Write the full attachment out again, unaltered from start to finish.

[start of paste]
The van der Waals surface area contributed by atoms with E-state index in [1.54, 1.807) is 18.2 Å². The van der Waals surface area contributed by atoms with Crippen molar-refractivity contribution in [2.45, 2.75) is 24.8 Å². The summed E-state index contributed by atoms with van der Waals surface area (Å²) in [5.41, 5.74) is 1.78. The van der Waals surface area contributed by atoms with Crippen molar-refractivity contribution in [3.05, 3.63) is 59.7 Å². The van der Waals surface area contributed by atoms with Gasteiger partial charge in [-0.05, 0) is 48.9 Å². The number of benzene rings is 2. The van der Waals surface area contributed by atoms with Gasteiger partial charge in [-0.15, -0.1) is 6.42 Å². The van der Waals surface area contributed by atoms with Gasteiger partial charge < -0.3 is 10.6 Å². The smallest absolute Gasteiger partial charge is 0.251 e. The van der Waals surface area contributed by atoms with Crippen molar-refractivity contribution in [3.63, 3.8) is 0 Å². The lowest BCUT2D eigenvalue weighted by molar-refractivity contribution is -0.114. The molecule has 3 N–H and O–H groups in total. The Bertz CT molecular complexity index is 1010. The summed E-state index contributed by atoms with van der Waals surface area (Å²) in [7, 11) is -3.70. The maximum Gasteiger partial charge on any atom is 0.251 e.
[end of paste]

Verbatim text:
The van der Waals surface area contributed by atoms with E-state index in [1.54, 1.807) is 18.2 Å². The van der Waals surface area contributed by atoms with Crippen molar-refractivity contribution in [2.45, 2.75) is 24.8 Å². The summed E-state index contributed by atoms with van der Waals surface area (Å²) in [5.41, 5.74) is 1.78. The van der Waals surface area contributed by atoms with Crippen molar-refractivity contribution in [3.05, 3.63) is 59.7 Å². The van der Waals surface area contributed by atoms with Gasteiger partial charge in [-0.05, 0) is 48.9 Å². The number of benzene rings is 2. The van der Waals surface area contributed by atoms with Gasteiger partial charge in [-0.15, -0.1) is 6.42 Å². The van der Waals surface area contributed by atoms with Gasteiger partial charge < -0.3 is 10.6 Å². The smallest absolute Gasteiger partial charge is 0.251 e. The van der Waals surface area contributed by atoms with Crippen molar-refractivity contribution in [3.63, 3.8) is 0 Å². The lowest BCUT2D eigenvalue weighted by molar-refractivity contribution is -0.114. The molecule has 3 N–H and O–H groups in total. The Bertz CT molecular complexity index is 1010. The summed E-state index contributed by atoms with van der Waals surface area (Å²) in [7, 11) is -3.70. The maximum Gasteiger partial charge on any atom is 0.251 e.